Expansion of world’s first Ultra Low Emission Zone by 18x draws closer with installation of cameras


London has come a step closer to expanding the world’s first Ultra Low Emission Zone with the installation of the first new cameras. The Ultra Low Emission Zone currently covers the same area as the Congestion Charge Zone and the new cameras will enable it to expand up to 18 times its current size by October 2021.

Cameras play an essential role in making the ULEZ effective. The central zone has seen the number of vehicles meeting the tough emission standards rise from 39% in February 2017* to more than 80% now complying. It’s also had a transformational impact on air pollution, contributing to a 44% reduction in roadside nitrogen dioxide within its boundaries.

The area covered by the existing Congestion Charge and ULEZ has around 650 cameras. The new zone will stretch to the North and South Circular orbital roads – spreading the benefits of cleaner air across the city. But new technology means only around 750 additional cameras will need to be installed.

To reduce the number of additional sites required, TfL is prioritising cameras at locations already used to monitor traffic, on existing lamp columns and on traffic signals. When preparing for the expansion, TfL will use its extensive experience of handling large volumes of data and respecting privacy from the 17 years the Congestion Charge has been in place, and more recently ULEZ. This will ensure seamless payment of the charge and secure handling of data.

Of the vehicles that do drive in the zone, TfL expects four out of five cars to be compliant by the time the scheme is introduced in October 2021. However, this relatively small number of older more polluting vehicles contributes disproportionately to London’s pollution. Air pollution is not just a central London problem, with many areas still exceeding the legal limits for pollution across the city.

The Mayor recognises that some Londoners will need more help and may have bought more polluting diesel cars in good faith. To help support those who may find it difficult to meet the ULEZ standards with their own vehicles, the Mayor has launched a £48m scrappage scheme for those on low incomes, disabled Londoners, small businesses and charities to switch to cleaner vehicles and greener forms of transport.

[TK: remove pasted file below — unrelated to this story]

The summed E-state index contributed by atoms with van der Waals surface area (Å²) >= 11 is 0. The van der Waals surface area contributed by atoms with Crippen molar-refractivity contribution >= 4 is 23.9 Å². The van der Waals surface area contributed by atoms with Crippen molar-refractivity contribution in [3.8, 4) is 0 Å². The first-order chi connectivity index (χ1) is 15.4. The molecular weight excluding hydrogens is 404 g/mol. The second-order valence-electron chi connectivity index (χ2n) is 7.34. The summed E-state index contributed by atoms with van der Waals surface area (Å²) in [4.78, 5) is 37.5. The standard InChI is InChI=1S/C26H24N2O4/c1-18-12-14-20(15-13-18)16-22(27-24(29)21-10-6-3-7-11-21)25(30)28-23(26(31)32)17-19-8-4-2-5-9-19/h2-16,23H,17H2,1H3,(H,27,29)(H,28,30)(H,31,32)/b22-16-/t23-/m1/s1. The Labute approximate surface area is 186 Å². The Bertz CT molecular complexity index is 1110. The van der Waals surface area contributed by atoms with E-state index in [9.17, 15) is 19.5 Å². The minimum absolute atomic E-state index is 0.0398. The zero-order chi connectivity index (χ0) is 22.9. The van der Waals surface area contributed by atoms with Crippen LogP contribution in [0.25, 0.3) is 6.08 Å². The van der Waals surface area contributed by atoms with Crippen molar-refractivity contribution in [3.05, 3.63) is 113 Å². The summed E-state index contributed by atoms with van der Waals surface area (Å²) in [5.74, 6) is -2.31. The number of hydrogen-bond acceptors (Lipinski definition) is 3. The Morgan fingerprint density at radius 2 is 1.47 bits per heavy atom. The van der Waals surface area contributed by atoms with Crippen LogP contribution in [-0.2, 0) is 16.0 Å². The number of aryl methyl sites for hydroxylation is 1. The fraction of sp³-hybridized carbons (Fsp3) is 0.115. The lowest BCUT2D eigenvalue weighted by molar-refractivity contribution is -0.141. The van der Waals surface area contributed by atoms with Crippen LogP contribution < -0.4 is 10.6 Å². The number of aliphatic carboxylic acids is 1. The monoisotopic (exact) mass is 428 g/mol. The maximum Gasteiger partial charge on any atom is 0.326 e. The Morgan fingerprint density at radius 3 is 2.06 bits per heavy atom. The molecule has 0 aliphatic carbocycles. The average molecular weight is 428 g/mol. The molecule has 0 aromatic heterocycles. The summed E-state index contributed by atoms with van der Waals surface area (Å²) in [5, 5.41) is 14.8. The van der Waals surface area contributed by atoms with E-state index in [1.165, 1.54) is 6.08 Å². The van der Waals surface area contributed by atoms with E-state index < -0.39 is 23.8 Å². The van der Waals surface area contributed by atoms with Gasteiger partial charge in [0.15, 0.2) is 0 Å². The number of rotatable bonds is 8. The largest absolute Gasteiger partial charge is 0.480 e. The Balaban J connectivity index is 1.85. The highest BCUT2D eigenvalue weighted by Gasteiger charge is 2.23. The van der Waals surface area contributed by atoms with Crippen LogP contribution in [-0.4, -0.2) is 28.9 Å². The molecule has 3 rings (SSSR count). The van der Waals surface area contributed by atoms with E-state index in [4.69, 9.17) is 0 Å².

To help businesses and charities prepare for the expanded zone, earlier this year the Mayor doubled the amount of money available to £7,000 for those scrapping their older more polluting vans and minibuses and changed the criteria for the size of business eligible, so that more people could benefit.

The car and motorcycle scrappage scheme gives people support to take the dirtiest vehicles off the road and purchase a cleaner alternative, with up to £2,000 available for cars and £1,000 for motorbikes. So far more than £12 million has been given out in grants, providing significant support for small businesses and those most in need.

“We are fully committed to cleaning up London’s toxic air, and expanding the Ultra Low Emission Zone will play a key role in discouraging people from driving heavily polluting vehicles,” says Alex Williams, TfL’s director of city planning. “This will help people to breathe more easily and create a more liveable city. We have already seen significant falls in the most toxic emissions in central London and now see most vehicles meeting the tough standards in the heart of the capital.

“We expect to see the benefits felt by people across the city when the zone enlarges and are providing financial support for small businesses and the most vulnerable to help them make the green transition.”

Thousands of deaths in the capital each year are attributed to poor air quality, while emerging evidence suggests there is a link between pollution, higher rates of infection and a worse recovery from coronavirus. The larger zone is vital to ensure that, as London recovers from the coronavirus pandemic, one public health crisis is not replaced with another.

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About Author


Tom has edited Traffic Technology International (TTi) magazine and its Traffic Technology Today website since May 2014. During his time at the title, he has interviewed some of the top transportation chiefs at public agencies around the world as well as CEOs of leading multinationals and ground-breaking start-ups. Tom's earlier career saw him working on some the UK's leading consumer magazine titles. He has a law degree from the London School of Economics (LSE).